Government Snooping Revelations Should Give The Postal Service
A Huge Opportunity
For all the talk about the failures of the USPS, the latest revelations about government eavesdropping on our emails and telephone calls should be a big commercial for the benefits of physical mail and package delivery. The Post Office is uniquely positioned to exploit the opportunity.
Of course, it would help if Congress stopped trying to put it out of business. For years now, politicos of a certain ideological bent have been going after government services in general, and those with significant union populations in particular. They’ve legislated that the USPS must fully fund its entire retirement obligation, which is something it has obligated no other Federal agency to do (and few corporate retirement programs are similarly front-loaded).
That fact aside, though, the USPS has been facing challenges from services that displace its business (email can effectively replace letters, magazine delivery, and junk mail) and competitors that often outdo it (FedEx FDX +1.07%, UPS). Many have suggested that its size and structure preclude it from operating fast enough, let alone innovating.
Security. Short of being opened or read by some secret X-Ray machine, snailmail letters are far more secure than emails or phone calls. Correspondence can be certified as received and insured along the way, though regular mail is just as safe from prying eyes. I’d make a big deal out of this, even innovating a version of regular service — call it SecureMail, or something — that provides additional qualities that ensure confidentiality. Heck, why not start selling invisible ink or Enigma-like code machines?
Pricing. Having the choice of using a giant, lumbering public utility masquerading as a service provider means that the USPS helps keep market prices in check and, more so, can’t arbitrarily raise them. Just think about how ISPs have tinkering with different rates for different users. There’s a populism message here that’s very powerful and compelling; the USPS was invented early-on in our country’s history because our Founding Fathers saw the vital importance of a level playing-field on which commerce could be transacted. Where’s this heritage in today’s branding? Why isn’t every expenditure on sending a letter or package via the USPS understood as an investment in perpetuating this important infrastructure?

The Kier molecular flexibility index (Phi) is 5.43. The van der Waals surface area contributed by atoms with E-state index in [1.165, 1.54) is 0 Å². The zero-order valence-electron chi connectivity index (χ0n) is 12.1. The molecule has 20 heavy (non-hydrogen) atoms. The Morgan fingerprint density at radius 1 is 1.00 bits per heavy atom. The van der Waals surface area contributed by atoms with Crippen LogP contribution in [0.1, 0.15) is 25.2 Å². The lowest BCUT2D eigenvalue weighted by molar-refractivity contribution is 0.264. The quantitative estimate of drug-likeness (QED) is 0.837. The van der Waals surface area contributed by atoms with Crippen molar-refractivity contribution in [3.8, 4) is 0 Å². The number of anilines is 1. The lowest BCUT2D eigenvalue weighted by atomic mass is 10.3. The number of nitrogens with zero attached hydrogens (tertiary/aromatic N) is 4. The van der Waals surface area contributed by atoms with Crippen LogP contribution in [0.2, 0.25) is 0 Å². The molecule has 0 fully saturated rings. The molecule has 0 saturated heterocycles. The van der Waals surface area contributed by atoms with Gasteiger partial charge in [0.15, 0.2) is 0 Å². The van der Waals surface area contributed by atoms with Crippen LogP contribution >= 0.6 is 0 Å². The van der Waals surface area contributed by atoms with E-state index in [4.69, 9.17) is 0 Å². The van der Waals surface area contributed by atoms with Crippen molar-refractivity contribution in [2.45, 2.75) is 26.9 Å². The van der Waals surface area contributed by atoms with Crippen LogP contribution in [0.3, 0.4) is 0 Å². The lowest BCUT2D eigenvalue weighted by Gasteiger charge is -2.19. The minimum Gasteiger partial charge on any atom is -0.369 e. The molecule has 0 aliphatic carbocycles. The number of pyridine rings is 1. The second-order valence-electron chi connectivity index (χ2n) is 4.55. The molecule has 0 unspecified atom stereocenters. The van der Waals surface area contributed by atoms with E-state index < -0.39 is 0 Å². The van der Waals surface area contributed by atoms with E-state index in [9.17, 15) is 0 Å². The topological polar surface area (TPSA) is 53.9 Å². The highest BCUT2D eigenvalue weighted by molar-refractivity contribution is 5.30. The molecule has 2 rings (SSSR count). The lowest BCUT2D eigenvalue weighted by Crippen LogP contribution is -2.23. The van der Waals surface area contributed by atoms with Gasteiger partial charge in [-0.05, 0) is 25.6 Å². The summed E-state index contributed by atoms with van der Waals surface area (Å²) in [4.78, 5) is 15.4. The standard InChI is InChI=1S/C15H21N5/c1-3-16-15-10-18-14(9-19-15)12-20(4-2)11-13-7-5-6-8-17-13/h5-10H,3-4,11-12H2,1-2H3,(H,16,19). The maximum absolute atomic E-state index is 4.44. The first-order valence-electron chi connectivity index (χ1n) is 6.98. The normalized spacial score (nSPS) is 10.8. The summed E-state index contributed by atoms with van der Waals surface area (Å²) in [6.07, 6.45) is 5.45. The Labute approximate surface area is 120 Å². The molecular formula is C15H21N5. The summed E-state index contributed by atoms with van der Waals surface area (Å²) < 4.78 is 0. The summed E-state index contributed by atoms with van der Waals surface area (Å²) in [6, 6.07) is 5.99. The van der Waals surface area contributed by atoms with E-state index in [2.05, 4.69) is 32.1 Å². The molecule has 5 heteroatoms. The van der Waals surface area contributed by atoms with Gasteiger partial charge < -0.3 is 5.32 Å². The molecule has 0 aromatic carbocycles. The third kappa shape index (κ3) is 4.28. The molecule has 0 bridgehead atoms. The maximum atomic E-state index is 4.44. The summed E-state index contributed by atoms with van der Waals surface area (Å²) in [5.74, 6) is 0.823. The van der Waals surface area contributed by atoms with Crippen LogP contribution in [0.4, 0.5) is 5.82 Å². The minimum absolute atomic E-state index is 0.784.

Reliability. I know, I know, you can’t depend on the Post Office like you can, say, FedEx. But that’s not really true, especially these days (and anecdotal stories aside), and it certainly isn’t the entire story. The USPS is required to deliver to any person in the U.S. regardless of location. Its competitors aren’t. So why not make this point boldly, almost as a dare to the industry to step up and service the greater good of the country? Oh yeah, its competitors only have to make money. Sounds like a competitive position that can’t be topped.
The privacy point is the most compelling positioning point, by far. The USPS should hit it bluntly and hard.
May 9, 2014—NALC President Fredric Rolando released a statement following today’s release of the U.S. Postal Service’s financial statement for the second quarter of Fiscal Year 2014. “The Postal Service today reported a quarterly operating profit of $261 million, which brings the operating profit for the first half of fiscal 2014 to more than $1 billion,” he said. “Driving the quarterly performance were the 8 percent jump in package revenue and—in a turnaround—the 1.6 percent increase in letter revenue. These results reconfirm the steady improvement in the finances of the Postal Service.” Click here to read more.
Convention coverage: The NALC's 69th Biennial Convention took place in Philadelphia July 21-25. Select videos from sessions are now available, as are Convention Chronicles covering the entire week plus Flickr photo albums covering proceedings, workshops, activities and more. Click here to read more.